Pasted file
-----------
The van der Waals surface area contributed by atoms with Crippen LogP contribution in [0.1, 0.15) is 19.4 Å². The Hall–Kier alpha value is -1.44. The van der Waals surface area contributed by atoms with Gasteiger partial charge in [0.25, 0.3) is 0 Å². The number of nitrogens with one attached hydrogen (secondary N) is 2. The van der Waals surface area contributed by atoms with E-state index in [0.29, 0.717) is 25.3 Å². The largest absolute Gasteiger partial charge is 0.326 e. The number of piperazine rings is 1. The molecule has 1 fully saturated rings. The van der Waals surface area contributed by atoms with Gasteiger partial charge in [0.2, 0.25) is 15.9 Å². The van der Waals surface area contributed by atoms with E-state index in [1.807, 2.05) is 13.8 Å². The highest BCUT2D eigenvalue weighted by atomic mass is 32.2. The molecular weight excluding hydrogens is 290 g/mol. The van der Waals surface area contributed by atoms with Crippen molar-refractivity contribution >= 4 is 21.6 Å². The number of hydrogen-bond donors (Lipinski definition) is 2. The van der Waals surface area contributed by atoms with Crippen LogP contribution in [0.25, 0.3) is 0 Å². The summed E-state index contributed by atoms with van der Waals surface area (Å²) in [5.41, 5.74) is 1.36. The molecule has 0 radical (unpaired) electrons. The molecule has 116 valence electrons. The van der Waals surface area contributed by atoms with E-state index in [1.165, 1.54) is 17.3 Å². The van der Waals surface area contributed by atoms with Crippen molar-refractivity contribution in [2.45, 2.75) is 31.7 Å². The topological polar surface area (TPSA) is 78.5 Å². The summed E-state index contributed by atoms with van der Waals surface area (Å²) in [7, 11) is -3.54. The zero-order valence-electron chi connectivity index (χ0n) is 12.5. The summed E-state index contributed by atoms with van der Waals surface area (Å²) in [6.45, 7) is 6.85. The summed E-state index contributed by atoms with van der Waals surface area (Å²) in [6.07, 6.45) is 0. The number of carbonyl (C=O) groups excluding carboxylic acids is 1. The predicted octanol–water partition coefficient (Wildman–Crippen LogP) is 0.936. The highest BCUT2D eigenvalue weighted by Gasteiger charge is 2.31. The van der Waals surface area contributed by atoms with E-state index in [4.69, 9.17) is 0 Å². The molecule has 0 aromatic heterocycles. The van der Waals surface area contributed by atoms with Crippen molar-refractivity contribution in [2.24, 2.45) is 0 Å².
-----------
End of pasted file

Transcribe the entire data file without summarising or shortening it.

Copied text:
The van der Waals surface area contributed by atoms with Crippen LogP contribution in [0.1, 0.15) is 19.4 Å². The Hall–Kier alpha value is -1.44. The van der Waals surface area contributed by atoms with Gasteiger partial charge in [0.25, 0.3) is 0 Å². The number of nitrogens with one attached hydrogen (secondary N) is 2. The van der Waals surface area contributed by atoms with E-state index in [0.29, 0.717) is 25.3 Å². The largest absolute Gasteiger partial charge is 0.326 e. The number of piperazine rings is 1. The molecule has 1 fully saturated rings. The van der Waals surface area contributed by atoms with Gasteiger partial charge in [0.2, 0.25) is 15.9 Å². The van der Waals surface area contributed by atoms with E-state index in [1.807, 2.05) is 13.8 Å². The highest BCUT2D eigenvalue weighted by atomic mass is 32.2. The molecular weight excluding hydrogens is 290 g/mol. The van der Waals surface area contributed by atoms with Crippen molar-refractivity contribution >= 4 is 21.6 Å². The number of hydrogen-bond donors (Lipinski definition) is 2. The van der Waals surface area contributed by atoms with Crippen LogP contribution in [0.25, 0.3) is 0 Å². The summed E-state index contributed by atoms with van der Waals surface area (Å²) in [5.41, 5.74) is 1.36. The molecule has 0 radical (unpaired) electrons. The molecule has 116 valence electrons. The van der Waals surface area contributed by atoms with E-state index in [1.165, 1.54) is 17.3 Å². The van der Waals surface area contributed by atoms with Crippen molar-refractivity contribution in [2.45, 2.75) is 31.7 Å². The topological polar surface area (TPSA) is 78.5 Å². The summed E-state index contributed by atoms with van der Waals surface area (Å²) in [7, 11) is -3.54. The zero-order valence-electron chi connectivity index (χ0n) is 12.5. The summed E-state index contributed by atoms with van der Waals surface area (Å²) in [6.45, 7) is 6.85. The summed E-state index contributed by atoms with van der Waals surface area (Å²) in [6.07, 6.45) is 0. The number of carbonyl (C=O) groups excluding carboxylic acids is 1. The predicted octanol–water partition coefficient (Wildman–Crippen LogP) is 0.936. The highest BCUT2D eigenvalue weighted by Gasteiger charge is 2.31. The van der Waals surface area contributed by atoms with E-state index in [4.69, 9.17) is 0 Å². The molecule has 0 aromatic heterocycles. The van der Waals surface area contributed by atoms with Crippen molar-refractivity contribution in [2.24, 2.45) is 0 Å².